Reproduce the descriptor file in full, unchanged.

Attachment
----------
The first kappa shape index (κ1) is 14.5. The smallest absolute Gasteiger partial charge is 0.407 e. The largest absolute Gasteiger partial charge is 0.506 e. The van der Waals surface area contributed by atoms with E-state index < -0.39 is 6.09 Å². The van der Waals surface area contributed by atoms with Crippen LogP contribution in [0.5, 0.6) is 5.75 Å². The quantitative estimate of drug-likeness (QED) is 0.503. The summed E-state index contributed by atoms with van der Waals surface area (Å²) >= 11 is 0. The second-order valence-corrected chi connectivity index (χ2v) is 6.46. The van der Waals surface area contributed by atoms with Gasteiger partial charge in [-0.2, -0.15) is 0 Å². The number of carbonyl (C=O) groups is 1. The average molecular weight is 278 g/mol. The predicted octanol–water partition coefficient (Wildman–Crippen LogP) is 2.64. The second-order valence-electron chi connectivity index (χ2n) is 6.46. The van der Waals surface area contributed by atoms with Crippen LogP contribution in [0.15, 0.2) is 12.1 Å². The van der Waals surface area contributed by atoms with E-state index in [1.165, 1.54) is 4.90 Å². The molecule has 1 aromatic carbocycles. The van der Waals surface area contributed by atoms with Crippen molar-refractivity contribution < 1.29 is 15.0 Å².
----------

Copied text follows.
The first kappa shape index (κ1) is 14.5. The smallest absolute Gasteiger partial charge is 0.407 e. The largest absolute Gasteiger partial charge is 0.506 e. The van der Waals surface area contributed by atoms with E-state index < -0.39 is 6.09 Å². The van der Waals surface area contributed by atoms with Crippen LogP contribution in [0.5, 0.6) is 5.75 Å². The quantitative estimate of drug-likeness (QED) is 0.503. The summed E-state index contributed by atoms with van der Waals surface area (Å²) >= 11 is 0. The second-order valence-corrected chi connectivity index (χ2v) is 6.46. The van der Waals surface area contributed by atoms with Gasteiger partial charge in [-0.2, -0.15) is 0 Å². The number of carbonyl (C=O) groups is 1. The average molecular weight is 278 g/mol. The predicted octanol–water partition coefficient (Wildman–Crippen LogP) is 2.64. The second-order valence-electron chi connectivity index (χ2n) is 6.46. The van der Waals surface area contributed by atoms with Crippen LogP contribution in [0.15, 0.2) is 12.1 Å². The van der Waals surface area contributed by atoms with E-state index in [1.165, 1.54) is 4.90 Å². The molecule has 1 aromatic carbocycles. The van der Waals surface area contributed by atoms with Crippen molar-refractivity contribution < 1.29 is 15.0 Å².